What is bullying?
Bullying is an ongoing and deliberate misuse of power in a relationship through repeated verbal, physical and social behaviour that intends to cause physical, social or psychological harm.
It can involve an individual or group misusing their power or perceived power over the vulnerable group who find it difficult to stop them.
Types of Bullying
Sometimes, bullying is obvious to spot, while other times it can be quite subtle.
1) Physical (Kicking, hitting, pushing, slapping)
2) Verbal (Name-calling, insults, racists comments, intimidation)
3) Social (Often covert in nature, designed to harm someone’s reputation, spreading rumours, playing nasty jokes to humiliate)
4) Cyber Bullying (Intentional; the actions are always via computers and phonecalls, emails, texts or comments)
5) Bullying is always repetitive (different from a single episode of any of the above mentioned)
How to identify?
If an adult or child, being a victim of bullying feels:
1) Changes in sleep pattern
2) Changes in appetite
3) Frequent crying spells or easily becomes aggressive
4) Mood swings
6) Sometimes stealing
7) Low understanding of emotional or social interaction
8) Suffers from constant anxiety and depression
9) Avoids social situations
10) Often suicidal
1) Unexplained cuts and bruises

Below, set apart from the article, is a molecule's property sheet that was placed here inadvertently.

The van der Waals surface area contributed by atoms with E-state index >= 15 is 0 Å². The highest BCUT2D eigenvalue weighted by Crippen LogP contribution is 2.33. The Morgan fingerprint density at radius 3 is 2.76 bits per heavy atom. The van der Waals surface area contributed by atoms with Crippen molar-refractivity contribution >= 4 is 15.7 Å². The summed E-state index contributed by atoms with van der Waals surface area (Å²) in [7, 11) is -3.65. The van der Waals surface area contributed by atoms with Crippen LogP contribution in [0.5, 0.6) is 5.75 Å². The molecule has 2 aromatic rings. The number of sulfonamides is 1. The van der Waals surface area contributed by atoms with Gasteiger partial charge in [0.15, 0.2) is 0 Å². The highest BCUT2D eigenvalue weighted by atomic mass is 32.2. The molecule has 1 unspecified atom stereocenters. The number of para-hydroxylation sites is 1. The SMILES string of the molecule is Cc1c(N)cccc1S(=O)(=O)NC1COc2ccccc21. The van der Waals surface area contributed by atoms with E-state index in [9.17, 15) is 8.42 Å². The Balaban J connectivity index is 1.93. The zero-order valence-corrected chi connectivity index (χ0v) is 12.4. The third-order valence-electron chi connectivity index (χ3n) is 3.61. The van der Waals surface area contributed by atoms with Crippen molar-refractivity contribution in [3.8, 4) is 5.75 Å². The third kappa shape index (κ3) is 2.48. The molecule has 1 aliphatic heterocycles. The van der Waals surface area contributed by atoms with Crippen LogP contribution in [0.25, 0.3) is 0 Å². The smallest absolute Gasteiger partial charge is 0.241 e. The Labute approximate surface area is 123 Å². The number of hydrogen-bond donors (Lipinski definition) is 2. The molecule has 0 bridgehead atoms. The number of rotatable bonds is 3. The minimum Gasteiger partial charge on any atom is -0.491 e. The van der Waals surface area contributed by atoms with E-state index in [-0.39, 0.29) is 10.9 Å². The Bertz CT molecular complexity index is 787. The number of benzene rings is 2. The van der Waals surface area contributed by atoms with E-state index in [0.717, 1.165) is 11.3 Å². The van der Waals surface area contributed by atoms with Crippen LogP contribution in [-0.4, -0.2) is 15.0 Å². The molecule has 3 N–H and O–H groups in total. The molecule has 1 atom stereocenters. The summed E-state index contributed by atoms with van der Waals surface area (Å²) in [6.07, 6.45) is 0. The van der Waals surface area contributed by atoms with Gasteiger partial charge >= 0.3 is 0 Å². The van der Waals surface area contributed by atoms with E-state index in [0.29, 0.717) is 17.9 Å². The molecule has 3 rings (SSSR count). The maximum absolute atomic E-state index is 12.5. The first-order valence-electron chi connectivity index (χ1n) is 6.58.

2) Damaged belongings
3) Easily startled
4) Clothes dirty or torn
Signs in young children:
1) Refusal to go to school
2) Repetitive excuses, avoiding certain situations
4) Disturbed sleep
6) Aloof and quiet behaviour
7) Poor eating habits
8) Irritability or frequent crying spells
9) Torn or dirty clothes
10) Childhood anxiety and depression
Why people Bully?
This is difficult to state as there could be many reasons behind this act.
1) Bullies are not born but they are made. If a child’s (as young as 2 years old) normal aggression is not handled consistently and efficiently by elders, the child fails to acquire internal restraints against such behaviours.
2) Sometimes they bully because they lack the alternative social skills to make people do what they want them to do.
3) At times it’s a way of establishing social dominance.
4) Gradually becomes an increasingly dysfunctional way of dealing with the situation and people in life.
How to handle a bully or help the victims?
1) Teaching young children to be socially skilled to handle such behaviours.
2) Help them develop confidence in their abilities.
3) Walk tall and head held high and sending a message with their body language that they are not scared of them.
4) Walk away and not fight. By paying attention we at times feed the bullies.
5) Talk about it with someone trusted and seek advice.
6) Take professional help. It’s never too late to ask for help.
How to help if a bully wants to change?
Yes, what if a bully is guilty of his or her behaviour and wants to change for good.
1) Try to keep yourself in their position. Understanding how you would have felt if someone would have said or done the same things to you what you did to others.
2) Learn healthy alternative socially acceptable ways of dealing with people and situations.
3) Seeking professional help.
How UDGAM will help in treatment?
We comprise a dedicated team of mental health professionals who believe that the right interventions for adult & children can bring impactful changes in their and their parent’s life. We have an online-based program to manage your problems. We provide quality care, support & multidisciplinary services to achieve this and promote Hope, Health & Happiness.